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Inventors need Mentors

MrSoloInvntrMrSoloInvntr subscriber Posts: 7
I have been working on an idea for a new product for months now. I am re-designing and improving a product that is already on the market. I found a tooling manufacturer and have had a prototype made already. There is still some bugs to work out and testing that needs to be done. Of course it takes money to make money. I am at the road where I am unsure if I should keep developing my product or go out there and try to license my idea and let a company take over. Any thoughts out there? Lets hear your stories or suggestions from anyone who has been down this road. Thanks entrepreneurs.


  • theswaynestertheswaynester subscriber Posts: 15 Bronze Level Member
    I think there are negatives and positives either way.
    If you continue to develop the product you have more control and the potential for controlling more revenue; however, as you say, you incur more risk.
    If you license the device, you don`t have such an investment.  Or you may have a device that appeals to multiple industries and would be difficult to bring to market by your lonesome. On the minus side, you won`t have much control over the revenue. Plus, it may be difficult to knock on the doors of a major company for licensing opportunities. Beyond that, a great prototype is just going to open up doors. So you still might want to consider that.
    I generally side on the "license" (when possible) side of the equation. That`s just my personal opinion, because the "idea storming" is what I enjoy the most. There are always great ideas out there.
    There`s a good section in the StartUp Nation book that covers this that explains it better than I can.
    Hope that helps.
    Or have I thoroughly confused everyone.
  • RayFRayF subscriber Posts: 1
    Mr. Solo,
    Good luck.   Am curious about your field and the product you are re-designing.  It`s not golf, is it?   I have just posted a message to try to get investors for some inventions.  I want to sign-off/license quickly, but I understand your wanting to keep control/ownership, especially after having made a professional model.  Years ago I spent years trying to hand-manufacture a few of my own things. Useful experience, but don`t want to repeat it.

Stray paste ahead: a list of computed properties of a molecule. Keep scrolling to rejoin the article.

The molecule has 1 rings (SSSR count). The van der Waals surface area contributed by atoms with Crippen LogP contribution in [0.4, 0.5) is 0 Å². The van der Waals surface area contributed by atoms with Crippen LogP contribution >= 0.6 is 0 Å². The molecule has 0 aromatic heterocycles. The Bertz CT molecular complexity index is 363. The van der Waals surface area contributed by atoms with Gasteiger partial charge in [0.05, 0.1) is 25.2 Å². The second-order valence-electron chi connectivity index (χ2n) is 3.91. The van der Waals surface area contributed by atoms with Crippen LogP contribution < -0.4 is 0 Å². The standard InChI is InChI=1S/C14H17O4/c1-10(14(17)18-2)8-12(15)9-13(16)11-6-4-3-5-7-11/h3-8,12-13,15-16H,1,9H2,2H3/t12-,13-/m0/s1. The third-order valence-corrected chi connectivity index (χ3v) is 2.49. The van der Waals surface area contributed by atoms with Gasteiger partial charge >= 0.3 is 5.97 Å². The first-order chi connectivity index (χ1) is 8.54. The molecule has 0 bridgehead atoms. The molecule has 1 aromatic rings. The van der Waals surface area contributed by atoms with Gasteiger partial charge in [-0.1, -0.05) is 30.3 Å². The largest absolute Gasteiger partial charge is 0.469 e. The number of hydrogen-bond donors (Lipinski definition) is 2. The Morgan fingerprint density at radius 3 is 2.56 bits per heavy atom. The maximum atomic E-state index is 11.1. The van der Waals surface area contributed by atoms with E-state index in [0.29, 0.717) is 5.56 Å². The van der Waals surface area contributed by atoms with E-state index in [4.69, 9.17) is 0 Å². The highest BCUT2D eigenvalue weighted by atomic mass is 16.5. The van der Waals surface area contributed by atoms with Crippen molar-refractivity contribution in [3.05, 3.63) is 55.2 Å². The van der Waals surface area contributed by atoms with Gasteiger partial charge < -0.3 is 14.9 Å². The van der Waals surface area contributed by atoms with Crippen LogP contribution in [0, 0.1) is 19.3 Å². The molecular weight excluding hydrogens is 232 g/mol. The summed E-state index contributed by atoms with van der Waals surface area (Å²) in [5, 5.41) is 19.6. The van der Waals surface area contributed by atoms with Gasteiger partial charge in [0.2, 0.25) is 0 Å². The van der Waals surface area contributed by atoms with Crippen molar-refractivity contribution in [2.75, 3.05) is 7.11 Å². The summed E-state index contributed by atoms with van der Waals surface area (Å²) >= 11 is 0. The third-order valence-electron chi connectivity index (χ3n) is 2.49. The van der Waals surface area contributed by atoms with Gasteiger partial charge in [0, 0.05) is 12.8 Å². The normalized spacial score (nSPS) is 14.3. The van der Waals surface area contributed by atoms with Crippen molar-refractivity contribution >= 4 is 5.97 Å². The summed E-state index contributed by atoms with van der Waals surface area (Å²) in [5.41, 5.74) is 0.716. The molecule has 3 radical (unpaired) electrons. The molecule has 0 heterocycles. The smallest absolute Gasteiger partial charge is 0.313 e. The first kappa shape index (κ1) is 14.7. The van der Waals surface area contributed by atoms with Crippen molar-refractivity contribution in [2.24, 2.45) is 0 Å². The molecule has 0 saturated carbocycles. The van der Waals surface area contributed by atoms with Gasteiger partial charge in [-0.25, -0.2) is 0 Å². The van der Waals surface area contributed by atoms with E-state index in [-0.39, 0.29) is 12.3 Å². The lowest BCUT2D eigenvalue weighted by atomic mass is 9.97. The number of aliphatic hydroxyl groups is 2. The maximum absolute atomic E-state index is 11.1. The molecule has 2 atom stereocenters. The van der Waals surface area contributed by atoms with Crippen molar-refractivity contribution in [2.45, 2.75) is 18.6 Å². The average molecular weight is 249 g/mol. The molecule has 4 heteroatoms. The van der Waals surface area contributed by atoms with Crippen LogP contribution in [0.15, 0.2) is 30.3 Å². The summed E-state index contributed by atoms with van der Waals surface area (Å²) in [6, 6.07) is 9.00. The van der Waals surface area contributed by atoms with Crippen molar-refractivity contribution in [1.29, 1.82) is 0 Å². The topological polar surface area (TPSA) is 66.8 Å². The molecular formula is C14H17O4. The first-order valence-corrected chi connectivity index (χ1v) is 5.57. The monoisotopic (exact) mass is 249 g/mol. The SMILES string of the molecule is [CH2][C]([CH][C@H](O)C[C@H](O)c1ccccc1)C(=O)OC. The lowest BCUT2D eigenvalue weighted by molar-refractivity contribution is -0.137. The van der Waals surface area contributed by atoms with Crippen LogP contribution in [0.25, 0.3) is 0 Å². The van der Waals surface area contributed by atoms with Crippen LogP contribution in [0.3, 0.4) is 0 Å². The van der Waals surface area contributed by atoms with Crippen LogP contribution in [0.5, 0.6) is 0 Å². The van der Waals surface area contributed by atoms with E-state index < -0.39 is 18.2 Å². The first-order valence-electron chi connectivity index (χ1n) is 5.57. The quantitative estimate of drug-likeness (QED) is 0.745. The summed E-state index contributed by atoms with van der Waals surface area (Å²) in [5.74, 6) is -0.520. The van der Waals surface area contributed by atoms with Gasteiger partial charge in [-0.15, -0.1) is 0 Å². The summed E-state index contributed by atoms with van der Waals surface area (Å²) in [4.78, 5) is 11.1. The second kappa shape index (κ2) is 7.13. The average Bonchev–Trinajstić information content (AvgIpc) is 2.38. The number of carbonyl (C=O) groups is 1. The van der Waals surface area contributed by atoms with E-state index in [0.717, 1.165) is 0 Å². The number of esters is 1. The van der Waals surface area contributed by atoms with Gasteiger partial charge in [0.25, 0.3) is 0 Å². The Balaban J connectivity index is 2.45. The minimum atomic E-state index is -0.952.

• MrSoloInvntrMrSoloInvntr subscriber Posts: 7
    What a great site here. Thanks for all your input. Hey Ray, it is not in the golf arena. Maybe someday I will venture there. One of the things I learned early on going down the inventors path it to listen to people you are working with and explore referrals. This can range from industrial designers for your CAD files, down to your choice for molders to tool makers. It is a good way to network and someone in this business knows someone in another part of the business. It sure helps to know the right people! Have a great day.
  • MrSoloInvntrMrSoloInvntr subscriber Posts: 7
    Is there anyone out there trying to start up a new business behind a new product or invention? If so, could you share your ideas and any triumphs or pitfalls encountered along the way. I believe learning from others experiences is very helpful, especially for those who are first to venture down this road.
  • RayFRayF subscriber Posts: 1
    Years ago was working on making my own inventions in wood, forming a company, and marketing them.   Now am shooting for licensing as early as possible.  Stalled now by $; working on digging up an Angel.  You may want to look into inventNet.org; also has interesting forum.
    Best, Ray
  • MrSoloInvntrMrSoloInvntr subscriber Posts: 7
    Trade show Thoughts. I am still developing my product but am always thinking down the road especially when it comes to sales and marketing. We constantly brainstorm of ways to expose our products to generate those large sales and gain great exposure for our company and our products. I hear that trade shows can be a great way to get your products out there. Is there anyone out there who markets with trade shows and has it proven to be successful for you?
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